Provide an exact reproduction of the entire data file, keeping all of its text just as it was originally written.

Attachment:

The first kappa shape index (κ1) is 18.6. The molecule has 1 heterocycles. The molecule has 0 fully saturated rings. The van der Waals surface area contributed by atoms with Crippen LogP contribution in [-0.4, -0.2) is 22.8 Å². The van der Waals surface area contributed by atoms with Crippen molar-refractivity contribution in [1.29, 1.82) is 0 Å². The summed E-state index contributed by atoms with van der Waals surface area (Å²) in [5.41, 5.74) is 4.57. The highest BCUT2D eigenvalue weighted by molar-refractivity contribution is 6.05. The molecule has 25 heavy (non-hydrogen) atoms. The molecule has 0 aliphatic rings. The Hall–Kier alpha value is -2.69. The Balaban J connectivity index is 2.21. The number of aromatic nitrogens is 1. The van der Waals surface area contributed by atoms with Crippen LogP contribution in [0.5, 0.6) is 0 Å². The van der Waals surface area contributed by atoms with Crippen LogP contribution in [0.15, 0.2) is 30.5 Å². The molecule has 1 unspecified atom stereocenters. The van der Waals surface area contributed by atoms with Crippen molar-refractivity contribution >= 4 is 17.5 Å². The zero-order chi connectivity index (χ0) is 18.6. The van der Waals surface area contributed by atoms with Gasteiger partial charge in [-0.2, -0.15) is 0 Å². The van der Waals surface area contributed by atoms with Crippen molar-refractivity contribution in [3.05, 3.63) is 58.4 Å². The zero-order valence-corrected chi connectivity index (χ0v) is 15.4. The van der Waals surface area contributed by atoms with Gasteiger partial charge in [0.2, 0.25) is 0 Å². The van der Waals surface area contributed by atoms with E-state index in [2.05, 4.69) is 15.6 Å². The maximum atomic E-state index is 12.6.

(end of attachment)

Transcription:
The first kappa shape index (κ1) is 18.6. The molecule has 1 heterocycles. The molecule has 0 fully saturated rings. The van der Waals surface area contributed by atoms with Crippen LogP contribution in [-0.4, -0.2) is 22.8 Å². The van der Waals surface area contributed by atoms with Crippen molar-refractivity contribution in [1.29, 1.82) is 0 Å². The summed E-state index contributed by atoms with van der Waals surface area (Å²) in [5.41, 5.74) is 4.57. The highest BCUT2D eigenvalue weighted by molar-refractivity contribution is 6.05. The molecule has 25 heavy (non-hydrogen) atoms. The molecule has 0 aliphatic rings. The Hall–Kier alpha value is -2.69. The Balaban J connectivity index is 2.21. The number of aromatic nitrogens is 1. The van der Waals surface area contributed by atoms with Crippen LogP contribution in [0.5, 0.6) is 0 Å². The van der Waals surface area contributed by atoms with Crippen LogP contribution in [0.15, 0.2) is 30.5 Å². The molecule has 1 unspecified atom stereocenters. The van der Waals surface area contributed by atoms with Crippen molar-refractivity contribution >= 4 is 17.5 Å². The zero-order chi connectivity index (χ0) is 18.6. The van der Waals surface area contributed by atoms with Gasteiger partial charge in [-0.2, -0.15) is 0 Å². The van der Waals surface area contributed by atoms with Crippen molar-refractivity contribution in [3.05, 3.63) is 58.4 Å². The zero-order valence-corrected chi connectivity index (χ0v) is 15.4. The van der Waals surface area contributed by atoms with Gasteiger partial charge in [0.2, 0.25) is 0 Å². The van der Waals surface area contributed by atoms with E-state index in [2.05, 4.69) is 15.6 Å². The maximum atomic E-state index is 12.6.